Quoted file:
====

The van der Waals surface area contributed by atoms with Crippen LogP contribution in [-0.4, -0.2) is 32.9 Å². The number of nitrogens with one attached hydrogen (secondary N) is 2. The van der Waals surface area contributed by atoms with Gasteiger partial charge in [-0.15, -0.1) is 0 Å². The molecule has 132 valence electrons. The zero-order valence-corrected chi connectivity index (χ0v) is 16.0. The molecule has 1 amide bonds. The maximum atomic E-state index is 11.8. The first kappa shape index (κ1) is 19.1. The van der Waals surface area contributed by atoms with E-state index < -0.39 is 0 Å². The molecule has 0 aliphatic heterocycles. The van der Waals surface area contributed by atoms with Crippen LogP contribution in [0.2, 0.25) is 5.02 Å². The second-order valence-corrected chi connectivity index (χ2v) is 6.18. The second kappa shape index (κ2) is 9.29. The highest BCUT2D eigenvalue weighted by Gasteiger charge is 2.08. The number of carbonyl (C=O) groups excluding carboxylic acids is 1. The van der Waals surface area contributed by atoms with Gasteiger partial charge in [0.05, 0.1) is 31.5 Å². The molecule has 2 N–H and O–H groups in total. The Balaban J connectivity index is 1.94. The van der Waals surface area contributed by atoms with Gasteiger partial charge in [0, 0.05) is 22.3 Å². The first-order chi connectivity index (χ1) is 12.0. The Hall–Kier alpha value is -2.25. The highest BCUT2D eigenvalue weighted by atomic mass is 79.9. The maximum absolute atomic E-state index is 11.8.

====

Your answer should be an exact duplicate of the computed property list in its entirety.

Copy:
The van der Waals surface area contributed by atoms with Crippen LogP contribution in [-0.4, -0.2) is 32.9 Å². The number of nitrogens with one attached hydrogen (secondary N) is 2. The van der Waals surface area contributed by atoms with Gasteiger partial charge in [-0.15, -0.1) is 0 Å². The molecule has 132 valence electrons. The zero-order valence-corrected chi connectivity index (χ0v) is 16.0. The molecule has 1 amide bonds. The maximum atomic E-state index is 11.8. The first kappa shape index (κ1) is 19.1. The van der Waals surface area contributed by atoms with E-state index < -0.39 is 0 Å². The molecule has 0 aliphatic heterocycles. The van der Waals surface area contributed by atoms with Crippen LogP contribution in [0.2, 0.25) is 5.02 Å². The second-order valence-corrected chi connectivity index (χ2v) is 6.18. The second kappa shape index (κ2) is 9.29. The highest BCUT2D eigenvalue weighted by Gasteiger charge is 2.08. The number of carbonyl (C=O) groups excluding carboxylic acids is 1. The van der Waals surface area contributed by atoms with Gasteiger partial charge in [0.05, 0.1) is 31.5 Å². The molecule has 2 N–H and O–H groups in total. The Balaban J connectivity index is 1.94. The van der Waals surface area contributed by atoms with Gasteiger partial charge in [0, 0.05) is 22.3 Å². The first-order chi connectivity index (χ1) is 12.0. The Hall–Kier alpha value is -2.25. The highest BCUT2D eigenvalue weighted by atomic mass is 79.9. The maximum absolute atomic E-state index is 11.8.